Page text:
~BEST of 2007
February 18, 2008 by JAN ALBERT
JAN ALBERT’S 10 BEST LIST FOR 2007
Last year was a tough time to escape from the real world at the movies. It seemed like everyone was holding their breath to see what additional harm the Bush Administration would do to our country and around the world, how many more human lives would be destroyed by the war in Iraq, how low the dollar would fall, how fast the climate would change, and many of those feelings of fear and dread – and our increasing estrangement from each other – seeped right onto celluloid.
Take NO COUNTRY FOR OLD MEN, the hit film by Joel and Ethan Coen, adapted from Cormac McCarthy’s novel. Set in the iconic desert that has graced so many American films, there are no heroes to be found in this postmodern western. It’s just one vast wasteland of evil where life or death is determined by a coin toss. There’s no reasoning with the villain played by Jarvier Bardem – he’s just a killing machine that can’t be stopped. The sheriff (Tommy Lee Jones) packs it in and quits because no one observes the traditional boundaries anymore. It’s every fucker for him (or her) self, chasing a suitcase of drug money, and he can’t make heads or tails of what he can do to hold the line.
Now, I recognize that there were some admirable elements in this cinematic story – including an anti-hero (a terrific breakthrough performance by Josh Brolin) we care to root for, brilliant cinematography, and a handful of incredibly suspenseful scenes (the dog chase, the coin toss in the convenience store, hiding the suitcase in the motel vent!).
It’s undeniably skillful, but pretty bleak stuff. I don’t know what I can take away from a film like this, that I don’t already know – and, don’t want to be reminded of. It may well be a work of art for our times but it didn’t rock my world, so it ain’t on the list!
HERE’S WHAT IS:
1/ INTO THE WILD, another film about a guy on the run, was my favorite film of the year and it didn’t even get nominated for an Academy Award. At least Hal Holbrook’s performance was recognized. You’d have to be pretty hard-hearted not to be moved by his isolated old man trying to persuade a young one to reconsider his decision to cut himself off from the rest of the world. This is at once a rousing on-the-road adventure, which shows off some of America’s greatest scenery, and a compelling coming of age story. Chris McCandless’s true-life journey of discovery becomes unforgettable because it’s cut so heartbreakingly short. Sean Penn wrote, directed, and also pulls great performances from Catherine Keener, Marsha Gay Harden, Bill Hurt, and especially Emile Hirsch as the hard-headed seeker who finds out what makes life worth living.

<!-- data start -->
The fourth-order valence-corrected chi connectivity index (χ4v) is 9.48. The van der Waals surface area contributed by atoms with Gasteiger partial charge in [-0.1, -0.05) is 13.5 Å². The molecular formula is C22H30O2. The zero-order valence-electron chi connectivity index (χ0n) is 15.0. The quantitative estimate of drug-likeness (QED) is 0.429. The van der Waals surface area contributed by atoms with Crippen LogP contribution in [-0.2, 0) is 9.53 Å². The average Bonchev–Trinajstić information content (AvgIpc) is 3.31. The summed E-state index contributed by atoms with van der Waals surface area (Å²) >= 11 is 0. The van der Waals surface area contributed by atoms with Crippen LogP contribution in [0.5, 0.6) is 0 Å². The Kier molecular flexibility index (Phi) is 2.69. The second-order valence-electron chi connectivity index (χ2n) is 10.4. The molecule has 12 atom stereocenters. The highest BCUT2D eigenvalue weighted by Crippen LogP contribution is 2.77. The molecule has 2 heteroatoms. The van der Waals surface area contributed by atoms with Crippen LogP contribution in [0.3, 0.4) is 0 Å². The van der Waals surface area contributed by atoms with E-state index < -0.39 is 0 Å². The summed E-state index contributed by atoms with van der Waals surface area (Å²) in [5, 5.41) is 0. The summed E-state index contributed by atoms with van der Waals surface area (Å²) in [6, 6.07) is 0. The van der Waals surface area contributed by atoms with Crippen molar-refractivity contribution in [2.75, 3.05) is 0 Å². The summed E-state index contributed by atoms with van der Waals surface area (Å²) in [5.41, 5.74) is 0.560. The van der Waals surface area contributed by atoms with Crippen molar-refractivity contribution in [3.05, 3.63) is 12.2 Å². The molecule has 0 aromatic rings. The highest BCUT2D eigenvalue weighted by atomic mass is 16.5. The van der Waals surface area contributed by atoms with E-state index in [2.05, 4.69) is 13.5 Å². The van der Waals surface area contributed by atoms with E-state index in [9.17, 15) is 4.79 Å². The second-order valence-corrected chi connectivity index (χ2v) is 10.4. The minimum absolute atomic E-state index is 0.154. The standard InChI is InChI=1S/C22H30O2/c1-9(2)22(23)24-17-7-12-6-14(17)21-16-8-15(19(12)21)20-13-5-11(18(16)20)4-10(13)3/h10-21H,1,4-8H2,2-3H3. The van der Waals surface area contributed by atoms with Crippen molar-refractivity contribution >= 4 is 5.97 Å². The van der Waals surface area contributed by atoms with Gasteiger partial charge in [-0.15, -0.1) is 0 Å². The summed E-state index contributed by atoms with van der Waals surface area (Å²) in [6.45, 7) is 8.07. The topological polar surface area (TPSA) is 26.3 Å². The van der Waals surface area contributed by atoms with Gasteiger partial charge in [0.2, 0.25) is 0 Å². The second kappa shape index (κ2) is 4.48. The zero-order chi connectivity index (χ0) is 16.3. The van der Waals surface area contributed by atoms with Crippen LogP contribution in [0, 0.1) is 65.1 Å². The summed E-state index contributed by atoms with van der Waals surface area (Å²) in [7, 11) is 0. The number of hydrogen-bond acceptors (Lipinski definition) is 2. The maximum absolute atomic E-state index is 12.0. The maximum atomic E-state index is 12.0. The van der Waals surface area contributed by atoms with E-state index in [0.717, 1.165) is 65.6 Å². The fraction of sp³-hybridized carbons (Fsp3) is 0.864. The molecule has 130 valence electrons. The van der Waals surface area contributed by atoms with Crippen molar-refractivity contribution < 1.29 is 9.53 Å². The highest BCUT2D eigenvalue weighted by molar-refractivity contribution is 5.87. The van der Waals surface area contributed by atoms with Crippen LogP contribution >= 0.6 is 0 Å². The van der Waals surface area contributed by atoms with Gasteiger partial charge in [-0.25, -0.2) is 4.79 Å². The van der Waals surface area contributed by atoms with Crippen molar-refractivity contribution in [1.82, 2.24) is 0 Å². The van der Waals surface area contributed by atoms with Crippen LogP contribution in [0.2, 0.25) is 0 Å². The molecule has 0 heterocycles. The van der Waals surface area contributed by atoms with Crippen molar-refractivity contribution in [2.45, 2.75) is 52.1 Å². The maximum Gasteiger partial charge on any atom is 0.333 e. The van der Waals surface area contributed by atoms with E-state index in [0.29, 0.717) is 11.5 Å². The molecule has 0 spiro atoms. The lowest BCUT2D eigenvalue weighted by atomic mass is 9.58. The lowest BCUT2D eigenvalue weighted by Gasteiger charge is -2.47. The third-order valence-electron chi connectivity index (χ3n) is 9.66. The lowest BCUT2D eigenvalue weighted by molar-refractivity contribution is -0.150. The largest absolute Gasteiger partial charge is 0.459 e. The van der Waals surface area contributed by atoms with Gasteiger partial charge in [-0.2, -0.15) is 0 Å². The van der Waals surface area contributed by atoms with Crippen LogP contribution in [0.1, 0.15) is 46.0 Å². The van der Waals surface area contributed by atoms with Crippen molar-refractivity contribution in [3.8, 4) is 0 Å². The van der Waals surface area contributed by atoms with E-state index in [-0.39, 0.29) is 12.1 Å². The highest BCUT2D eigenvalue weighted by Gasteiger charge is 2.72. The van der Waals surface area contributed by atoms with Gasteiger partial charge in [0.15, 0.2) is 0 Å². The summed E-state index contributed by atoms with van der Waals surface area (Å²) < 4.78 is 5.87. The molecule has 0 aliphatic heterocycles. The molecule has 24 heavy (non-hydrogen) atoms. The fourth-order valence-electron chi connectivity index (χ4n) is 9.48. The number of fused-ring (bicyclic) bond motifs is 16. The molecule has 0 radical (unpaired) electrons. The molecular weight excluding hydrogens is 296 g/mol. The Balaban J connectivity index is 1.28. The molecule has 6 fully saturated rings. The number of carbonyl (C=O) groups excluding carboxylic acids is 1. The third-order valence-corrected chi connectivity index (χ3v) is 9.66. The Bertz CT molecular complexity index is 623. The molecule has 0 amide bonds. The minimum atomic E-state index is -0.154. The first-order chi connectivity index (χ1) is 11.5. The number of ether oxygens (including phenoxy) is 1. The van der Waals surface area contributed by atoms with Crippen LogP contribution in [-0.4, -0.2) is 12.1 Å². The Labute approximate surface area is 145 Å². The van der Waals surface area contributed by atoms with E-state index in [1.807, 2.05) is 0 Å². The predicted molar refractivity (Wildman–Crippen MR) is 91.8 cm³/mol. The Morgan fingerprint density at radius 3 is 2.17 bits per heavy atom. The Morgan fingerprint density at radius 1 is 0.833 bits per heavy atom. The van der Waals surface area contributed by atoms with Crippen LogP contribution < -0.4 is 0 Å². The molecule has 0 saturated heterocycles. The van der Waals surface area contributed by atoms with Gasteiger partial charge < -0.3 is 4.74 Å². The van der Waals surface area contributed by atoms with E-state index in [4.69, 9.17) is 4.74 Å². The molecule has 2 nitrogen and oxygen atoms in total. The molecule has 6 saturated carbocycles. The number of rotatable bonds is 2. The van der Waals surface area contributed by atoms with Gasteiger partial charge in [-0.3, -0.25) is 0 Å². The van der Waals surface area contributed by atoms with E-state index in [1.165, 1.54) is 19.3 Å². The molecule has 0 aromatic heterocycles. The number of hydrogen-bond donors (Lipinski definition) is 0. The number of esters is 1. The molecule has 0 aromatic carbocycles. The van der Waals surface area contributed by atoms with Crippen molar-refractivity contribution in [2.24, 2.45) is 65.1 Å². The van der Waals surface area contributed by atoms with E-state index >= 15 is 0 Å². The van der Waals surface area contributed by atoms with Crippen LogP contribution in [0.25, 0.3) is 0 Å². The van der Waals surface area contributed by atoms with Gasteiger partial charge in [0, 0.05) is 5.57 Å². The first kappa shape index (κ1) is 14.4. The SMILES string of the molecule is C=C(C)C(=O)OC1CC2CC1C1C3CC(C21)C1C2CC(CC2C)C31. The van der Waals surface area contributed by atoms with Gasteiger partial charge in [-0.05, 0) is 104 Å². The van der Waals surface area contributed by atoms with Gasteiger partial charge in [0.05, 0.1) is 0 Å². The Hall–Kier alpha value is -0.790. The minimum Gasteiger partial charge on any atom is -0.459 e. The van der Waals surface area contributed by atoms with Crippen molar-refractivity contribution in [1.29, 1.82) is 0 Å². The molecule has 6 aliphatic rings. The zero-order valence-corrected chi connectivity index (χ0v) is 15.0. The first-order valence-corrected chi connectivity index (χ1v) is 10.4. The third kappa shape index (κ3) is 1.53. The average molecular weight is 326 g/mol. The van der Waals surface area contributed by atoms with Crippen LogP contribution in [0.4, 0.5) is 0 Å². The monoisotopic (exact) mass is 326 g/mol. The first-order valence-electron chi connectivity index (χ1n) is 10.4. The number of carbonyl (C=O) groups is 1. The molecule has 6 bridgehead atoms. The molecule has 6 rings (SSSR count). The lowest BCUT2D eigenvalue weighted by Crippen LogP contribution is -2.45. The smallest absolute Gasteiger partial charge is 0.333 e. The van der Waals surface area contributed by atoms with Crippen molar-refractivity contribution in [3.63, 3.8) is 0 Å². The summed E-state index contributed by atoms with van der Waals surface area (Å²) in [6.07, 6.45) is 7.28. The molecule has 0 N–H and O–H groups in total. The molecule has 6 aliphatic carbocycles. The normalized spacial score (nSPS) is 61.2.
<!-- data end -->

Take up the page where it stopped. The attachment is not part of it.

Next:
2/ THE DIVING BELL and THE BUTTERFLY is an astonishing experience. Julian Schnabel is an inspired filmmaker. I don’t know why he wanted to get into the head of Jean-Dominique Bauby, (a 43 year-old French magazine editor who had the unlucky fate to awaken from a stroke fully cognizant of the world around him, but unable to move any part of his body except for one eyelid) but that’s what he does. Working from the book Bauby wrote, blinking out one letter at a time, Schnabel creates a visual tour de force – flashes of the world Bauby experiences moored to his hospital bed, scenes from the life he remembers, and flights into his imagination, where he continues to enjoy making love, driving fast cars, tossing his children into the air, and eating oysters. A toast to grabbing life by any means necessary – and the human desire to leave one’s mark in the sands of time.